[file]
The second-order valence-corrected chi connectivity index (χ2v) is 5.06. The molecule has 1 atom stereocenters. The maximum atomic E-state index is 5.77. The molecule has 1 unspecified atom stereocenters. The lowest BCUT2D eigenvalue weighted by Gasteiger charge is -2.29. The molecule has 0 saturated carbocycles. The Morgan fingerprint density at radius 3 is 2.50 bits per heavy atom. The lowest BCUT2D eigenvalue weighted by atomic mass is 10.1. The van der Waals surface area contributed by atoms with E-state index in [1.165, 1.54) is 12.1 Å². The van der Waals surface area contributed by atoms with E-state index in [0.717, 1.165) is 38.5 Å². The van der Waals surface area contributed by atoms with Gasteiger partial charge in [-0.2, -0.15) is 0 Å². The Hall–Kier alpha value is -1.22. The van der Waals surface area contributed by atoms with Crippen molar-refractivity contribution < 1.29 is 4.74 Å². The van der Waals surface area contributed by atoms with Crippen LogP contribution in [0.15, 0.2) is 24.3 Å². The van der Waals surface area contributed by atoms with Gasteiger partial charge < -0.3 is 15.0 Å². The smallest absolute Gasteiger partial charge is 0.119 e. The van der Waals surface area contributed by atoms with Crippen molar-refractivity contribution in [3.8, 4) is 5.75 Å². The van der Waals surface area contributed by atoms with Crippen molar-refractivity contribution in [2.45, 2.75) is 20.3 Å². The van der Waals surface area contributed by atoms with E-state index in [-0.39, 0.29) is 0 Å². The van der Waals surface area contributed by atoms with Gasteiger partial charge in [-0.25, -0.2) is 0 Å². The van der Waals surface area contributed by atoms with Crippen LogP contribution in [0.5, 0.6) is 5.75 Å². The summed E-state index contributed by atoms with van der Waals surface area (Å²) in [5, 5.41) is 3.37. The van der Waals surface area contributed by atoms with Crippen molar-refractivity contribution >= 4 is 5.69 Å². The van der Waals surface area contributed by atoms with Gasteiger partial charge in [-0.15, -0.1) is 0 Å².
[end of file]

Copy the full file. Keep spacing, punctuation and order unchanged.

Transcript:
The second-order valence-corrected chi connectivity index (χ2v) is 5.06. The molecule has 1 atom stereocenters. The maximum atomic E-state index is 5.77. The molecule has 1 unspecified atom stereocenters. The lowest BCUT2D eigenvalue weighted by Gasteiger charge is -2.29. The molecule has 0 saturated carbocycles. The Morgan fingerprint density at radius 3 is 2.50 bits per heavy atom. The lowest BCUT2D eigenvalue weighted by atomic mass is 10.1. The van der Waals surface area contributed by atoms with E-state index in [1.165, 1.54) is 12.1 Å². The van der Waals surface area contributed by atoms with E-state index in [0.717, 1.165) is 38.5 Å². The van der Waals surface area contributed by atoms with Gasteiger partial charge in [-0.2, -0.15) is 0 Å². The Hall–Kier alpha value is -1.22. The van der Waals surface area contributed by atoms with Crippen molar-refractivity contribution < 1.29 is 4.74 Å². The van der Waals surface area contributed by atoms with Crippen LogP contribution in [0.15, 0.2) is 24.3 Å². The van der Waals surface area contributed by atoms with Gasteiger partial charge < -0.3 is 15.0 Å². The smallest absolute Gasteiger partial charge is 0.119 e. The van der Waals surface area contributed by atoms with Crippen molar-refractivity contribution in [3.8, 4) is 5.75 Å². The van der Waals surface area contributed by atoms with Crippen molar-refractivity contribution in [2.45, 2.75) is 20.3 Å². The van der Waals surface area contributed by atoms with E-state index in [-0.39, 0.29) is 0 Å². The van der Waals surface area contributed by atoms with Gasteiger partial charge in [-0.25, -0.2) is 0 Å². The van der Waals surface area contributed by atoms with Crippen LogP contribution in [0.5, 0.6) is 5.75 Å². The summed E-state index contributed by atoms with van der Waals surface area (Å²) in [5, 5.41) is 3.37. The van der Waals surface area contributed by atoms with Crippen molar-refractivity contribution >= 4 is 5.69 Å². The van der Waals surface area contributed by atoms with Gasteiger partial charge in [-0.15, -0.1) is 0 Å².